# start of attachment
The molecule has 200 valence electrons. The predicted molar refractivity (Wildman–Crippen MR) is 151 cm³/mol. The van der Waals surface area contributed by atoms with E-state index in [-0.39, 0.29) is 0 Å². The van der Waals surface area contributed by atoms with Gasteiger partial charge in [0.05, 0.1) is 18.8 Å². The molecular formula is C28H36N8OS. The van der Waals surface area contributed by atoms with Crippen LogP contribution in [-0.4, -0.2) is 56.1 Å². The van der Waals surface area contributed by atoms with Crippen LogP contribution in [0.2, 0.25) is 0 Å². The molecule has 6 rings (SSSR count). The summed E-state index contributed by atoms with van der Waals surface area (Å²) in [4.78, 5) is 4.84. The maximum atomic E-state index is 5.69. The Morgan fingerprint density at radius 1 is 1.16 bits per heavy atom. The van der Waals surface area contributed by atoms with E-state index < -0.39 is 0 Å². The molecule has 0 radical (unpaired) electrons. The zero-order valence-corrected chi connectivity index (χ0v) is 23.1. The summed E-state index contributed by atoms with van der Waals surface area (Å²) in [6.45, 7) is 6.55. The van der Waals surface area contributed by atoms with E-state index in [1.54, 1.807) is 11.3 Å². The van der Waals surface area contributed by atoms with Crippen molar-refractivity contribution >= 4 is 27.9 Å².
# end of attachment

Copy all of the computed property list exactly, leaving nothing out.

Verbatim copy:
The molecule has 200 valence electrons. The predicted molar refractivity (Wildman–Crippen MR) is 151 cm³/mol. The van der Waals surface area contributed by atoms with E-state index in [-0.39, 0.29) is 0 Å². The van der Waals surface area contributed by atoms with Gasteiger partial charge in [0.05, 0.1) is 18.8 Å². The molecular formula is C28H36N8OS. The van der Waals surface area contributed by atoms with Crippen LogP contribution in [-0.4, -0.2) is 56.1 Å². The van der Waals surface area contributed by atoms with Crippen LogP contribution in [0.2, 0.25) is 0 Å². The molecule has 6 rings (SSSR count). The summed E-state index contributed by atoms with van der Waals surface area (Å²) in [4.78, 5) is 4.84. The maximum atomic E-state index is 5.69. The Morgan fingerprint density at radius 1 is 1.16 bits per heavy atom. The van der Waals surface area contributed by atoms with E-state index < -0.39 is 0 Å². The molecule has 0 radical (unpaired) electrons. The zero-order valence-corrected chi connectivity index (χ0v) is 23.1. The summed E-state index contributed by atoms with van der Waals surface area (Å²) in [6.45, 7) is 6.55. The van der Waals surface area contributed by atoms with E-state index in [1.54, 1.807) is 11.3 Å². The van der Waals surface area contributed by atoms with Crippen molar-refractivity contribution >= 4 is 27.9 Å².